KEY POINTS

  • Google cancels the tradition of cracking jokes on April Fools' this year
  • The tech giant is cancelling it out of respect for people fighting the coronavirus pandemic
  • Google CEO Sundar Pichai announced that the company is donating more than $800 million towards the fight against coronavirus

This year, Google is not in a mood to make jokes as people across the world deal with the coronavirus outbreak.

Every year, Google pulls off its April Fools’ jokes on netizens but, this time, it plans to give it a miss.

According to an internal email viewed by Business Insider, in the wake of the coronavirus threat, Google will cancel the tradition of making jokes on April Fools’ “out of respect for all those fighting the COVID-19 pandemic.”

“Our highest goal right now is to be helpful to people, so let’s save the jokes for next April, which will undoubtedly be a whole lot brighter than this one,” Lorraine Twohill, head of marketing at Google wrote in the email.

She added that the search engine giant has stopped all efforts around April Fools’ but there can be smaller projects within teams that are unaware of this guideline. “Please suss out those efforts and make sure your teams pause on any jokes they may have planned — internally or externally,” she wrote.

Meanwhile, Google CEO Sundar Pichai in his latest message stated that the company is setting aside more than $800 million to support small and medium-sized businesses, health workers, governments and health organizations.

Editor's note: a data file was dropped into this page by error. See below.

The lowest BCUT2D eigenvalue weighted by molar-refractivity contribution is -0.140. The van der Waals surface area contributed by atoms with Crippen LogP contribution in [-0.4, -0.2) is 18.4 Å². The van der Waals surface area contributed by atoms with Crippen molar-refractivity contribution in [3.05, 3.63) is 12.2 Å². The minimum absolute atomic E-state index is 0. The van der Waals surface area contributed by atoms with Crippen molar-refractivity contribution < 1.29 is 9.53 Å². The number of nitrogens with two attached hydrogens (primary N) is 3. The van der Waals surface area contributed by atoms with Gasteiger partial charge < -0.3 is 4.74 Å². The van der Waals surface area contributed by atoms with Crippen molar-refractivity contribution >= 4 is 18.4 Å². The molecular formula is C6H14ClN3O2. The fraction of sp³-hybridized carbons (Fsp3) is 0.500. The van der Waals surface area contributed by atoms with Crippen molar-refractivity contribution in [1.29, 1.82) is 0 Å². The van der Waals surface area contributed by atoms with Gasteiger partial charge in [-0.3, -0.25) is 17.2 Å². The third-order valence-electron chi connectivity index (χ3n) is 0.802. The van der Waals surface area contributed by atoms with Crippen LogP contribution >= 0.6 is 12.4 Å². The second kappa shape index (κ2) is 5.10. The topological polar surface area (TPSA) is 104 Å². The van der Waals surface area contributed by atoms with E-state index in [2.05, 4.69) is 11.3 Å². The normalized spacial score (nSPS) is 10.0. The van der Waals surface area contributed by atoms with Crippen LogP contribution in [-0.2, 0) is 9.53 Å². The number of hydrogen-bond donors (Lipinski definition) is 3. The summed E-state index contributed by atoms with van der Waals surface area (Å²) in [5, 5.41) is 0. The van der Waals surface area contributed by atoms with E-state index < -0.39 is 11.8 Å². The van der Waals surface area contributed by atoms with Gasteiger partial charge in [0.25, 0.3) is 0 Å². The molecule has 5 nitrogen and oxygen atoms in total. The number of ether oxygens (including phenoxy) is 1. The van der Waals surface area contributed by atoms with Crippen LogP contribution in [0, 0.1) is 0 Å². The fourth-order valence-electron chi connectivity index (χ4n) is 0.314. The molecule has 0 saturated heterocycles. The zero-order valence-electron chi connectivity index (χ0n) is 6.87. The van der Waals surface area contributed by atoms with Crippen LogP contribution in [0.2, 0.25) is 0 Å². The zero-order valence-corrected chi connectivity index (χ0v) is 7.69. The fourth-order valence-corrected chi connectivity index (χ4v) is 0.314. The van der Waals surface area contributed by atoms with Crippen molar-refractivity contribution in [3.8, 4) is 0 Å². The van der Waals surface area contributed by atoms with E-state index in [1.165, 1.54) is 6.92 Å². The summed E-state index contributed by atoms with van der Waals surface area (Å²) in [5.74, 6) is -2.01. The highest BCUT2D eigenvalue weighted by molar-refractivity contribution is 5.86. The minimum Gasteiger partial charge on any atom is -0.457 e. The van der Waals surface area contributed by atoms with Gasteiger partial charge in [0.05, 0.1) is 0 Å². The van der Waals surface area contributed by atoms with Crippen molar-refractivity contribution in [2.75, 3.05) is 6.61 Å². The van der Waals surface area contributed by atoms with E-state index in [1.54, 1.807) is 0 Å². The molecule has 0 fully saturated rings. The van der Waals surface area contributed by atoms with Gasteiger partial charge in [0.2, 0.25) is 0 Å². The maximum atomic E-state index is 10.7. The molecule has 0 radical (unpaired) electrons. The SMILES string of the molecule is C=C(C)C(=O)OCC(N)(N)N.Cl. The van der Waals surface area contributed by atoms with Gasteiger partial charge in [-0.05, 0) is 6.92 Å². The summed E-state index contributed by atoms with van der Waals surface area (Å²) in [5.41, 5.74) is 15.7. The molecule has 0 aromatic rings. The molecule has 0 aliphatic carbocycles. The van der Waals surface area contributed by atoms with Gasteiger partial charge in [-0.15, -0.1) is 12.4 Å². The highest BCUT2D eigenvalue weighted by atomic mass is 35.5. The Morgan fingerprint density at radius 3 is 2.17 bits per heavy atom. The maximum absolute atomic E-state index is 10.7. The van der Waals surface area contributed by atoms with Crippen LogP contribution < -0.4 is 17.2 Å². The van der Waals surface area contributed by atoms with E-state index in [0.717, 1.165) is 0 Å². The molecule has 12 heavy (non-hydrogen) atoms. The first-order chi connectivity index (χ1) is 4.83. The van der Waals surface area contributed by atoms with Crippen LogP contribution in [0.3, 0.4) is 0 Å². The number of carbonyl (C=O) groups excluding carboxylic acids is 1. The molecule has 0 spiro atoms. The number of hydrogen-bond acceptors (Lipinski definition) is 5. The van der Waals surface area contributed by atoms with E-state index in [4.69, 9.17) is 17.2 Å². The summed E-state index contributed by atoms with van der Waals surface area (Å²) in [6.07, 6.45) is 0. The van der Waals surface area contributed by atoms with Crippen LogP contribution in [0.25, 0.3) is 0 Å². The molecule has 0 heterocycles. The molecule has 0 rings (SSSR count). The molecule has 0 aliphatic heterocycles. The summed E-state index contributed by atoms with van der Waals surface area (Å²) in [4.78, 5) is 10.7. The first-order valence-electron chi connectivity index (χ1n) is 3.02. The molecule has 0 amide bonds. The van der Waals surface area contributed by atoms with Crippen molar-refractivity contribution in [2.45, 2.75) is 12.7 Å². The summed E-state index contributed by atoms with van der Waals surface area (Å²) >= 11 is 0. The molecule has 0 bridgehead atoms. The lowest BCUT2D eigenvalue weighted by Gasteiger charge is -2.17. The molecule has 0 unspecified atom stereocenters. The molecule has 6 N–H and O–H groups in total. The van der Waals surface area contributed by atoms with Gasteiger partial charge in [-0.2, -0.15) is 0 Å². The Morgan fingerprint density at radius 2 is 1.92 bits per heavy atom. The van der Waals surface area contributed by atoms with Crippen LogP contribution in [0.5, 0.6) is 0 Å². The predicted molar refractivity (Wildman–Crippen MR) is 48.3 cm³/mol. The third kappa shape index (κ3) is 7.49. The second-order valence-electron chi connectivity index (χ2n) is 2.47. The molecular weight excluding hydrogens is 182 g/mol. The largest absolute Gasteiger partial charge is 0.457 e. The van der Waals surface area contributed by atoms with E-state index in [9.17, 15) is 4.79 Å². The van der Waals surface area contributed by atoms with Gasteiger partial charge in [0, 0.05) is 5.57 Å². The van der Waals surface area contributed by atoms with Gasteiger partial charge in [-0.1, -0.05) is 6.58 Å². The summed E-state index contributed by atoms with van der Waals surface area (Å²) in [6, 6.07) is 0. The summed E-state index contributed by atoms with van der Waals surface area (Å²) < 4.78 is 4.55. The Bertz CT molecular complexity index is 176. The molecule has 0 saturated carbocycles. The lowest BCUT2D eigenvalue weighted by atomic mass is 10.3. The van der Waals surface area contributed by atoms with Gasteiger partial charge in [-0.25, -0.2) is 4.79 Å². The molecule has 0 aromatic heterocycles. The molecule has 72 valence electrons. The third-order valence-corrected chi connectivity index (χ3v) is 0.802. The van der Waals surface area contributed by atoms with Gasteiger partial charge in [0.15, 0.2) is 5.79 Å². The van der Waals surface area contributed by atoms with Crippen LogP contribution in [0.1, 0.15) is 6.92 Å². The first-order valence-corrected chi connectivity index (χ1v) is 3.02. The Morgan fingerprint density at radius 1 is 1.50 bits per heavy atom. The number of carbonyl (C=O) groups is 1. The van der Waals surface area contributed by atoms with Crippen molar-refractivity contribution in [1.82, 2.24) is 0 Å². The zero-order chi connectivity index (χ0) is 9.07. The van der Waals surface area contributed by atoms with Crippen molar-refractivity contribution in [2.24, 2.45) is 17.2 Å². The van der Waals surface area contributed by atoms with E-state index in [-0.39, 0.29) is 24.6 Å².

The tech giant has allocated $340 million in Google Ad credits available to small and medium-sized businesses with active accounts. “Credit notifications will appear in their Google Ads accounts and can be used at any point until the end of 2020 across our advertising platforms. We hope it will help to alleviate some of the cost of staying in touch with their customers.”

Google will also provide $250 million in ad grants to assist the World Health Organization (WHO) and close to 100 government bodies globally providing important information on how to avoid the spread of COVID-19.

According to Johns Hopkins University, more than 27,000 people have died because of the coronavirus and 597,304 people have tested positive for COVID-19.

To reduce coronavirus risk, visits to some Google offices have been restricted, and all job interviews will be "virtual" instead of face-to-face To reduce coronavirus risk, visits to some Google offices have been restricted, and all job interviews will be "virtual" instead of face-to-face Photo: AFP / JOSH EDELSON